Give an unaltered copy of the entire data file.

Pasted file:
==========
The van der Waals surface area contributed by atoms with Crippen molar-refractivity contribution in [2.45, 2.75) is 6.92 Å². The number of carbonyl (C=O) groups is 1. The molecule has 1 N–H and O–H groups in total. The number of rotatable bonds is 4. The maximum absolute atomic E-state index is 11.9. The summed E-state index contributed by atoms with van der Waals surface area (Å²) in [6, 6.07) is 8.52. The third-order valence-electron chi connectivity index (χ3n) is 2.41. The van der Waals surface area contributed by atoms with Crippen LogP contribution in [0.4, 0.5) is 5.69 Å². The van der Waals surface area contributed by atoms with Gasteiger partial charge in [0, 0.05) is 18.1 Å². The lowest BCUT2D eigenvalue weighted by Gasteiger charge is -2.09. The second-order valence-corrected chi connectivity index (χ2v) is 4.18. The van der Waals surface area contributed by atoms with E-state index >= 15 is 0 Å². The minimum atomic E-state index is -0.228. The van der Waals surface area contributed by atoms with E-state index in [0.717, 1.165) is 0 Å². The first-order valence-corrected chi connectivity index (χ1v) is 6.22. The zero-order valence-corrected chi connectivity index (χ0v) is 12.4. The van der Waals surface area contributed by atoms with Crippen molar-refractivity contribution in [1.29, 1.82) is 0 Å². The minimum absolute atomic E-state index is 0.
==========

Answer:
The van der Waals surface area contributed by atoms with Crippen molar-refractivity contribution in [2.45, 2.75) is 6.92 Å². The number of carbonyl (C=O) groups is 1. The molecule has 1 N–H and O–H groups in total. The number of rotatable bonds is 4. The maximum absolute atomic E-state index is 11.9. The summed E-state index contributed by atoms with van der Waals surface area (Å²) in [6, 6.07) is 8.52. The third-order valence-electron chi connectivity index (χ3n) is 2.41. The van der Waals surface area contributed by atoms with Crippen LogP contribution in [0.4, 0.5) is 5.69 Å². The van der Waals surface area contributed by atoms with Gasteiger partial charge in [0, 0.05) is 18.1 Å². The lowest BCUT2D eigenvalue weighted by Gasteiger charge is -2.09. The second-order valence-corrected chi connectivity index (χ2v) is 4.18. The van der Waals surface area contributed by atoms with E-state index >= 15 is 0 Å². The minimum atomic E-state index is -0.228. The van der Waals surface area contributed by atoms with E-state index in [0.717, 1.165) is 0 Å². The first-order valence-corrected chi connectivity index (χ1v) is 6.22. The zero-order valence-corrected chi connectivity index (χ0v) is 12.4. The van der Waals surface area contributed by atoms with Crippen molar-refractivity contribution in [1.29, 1.82) is 0 Å². The minimum absolute atomic E-state index is 0.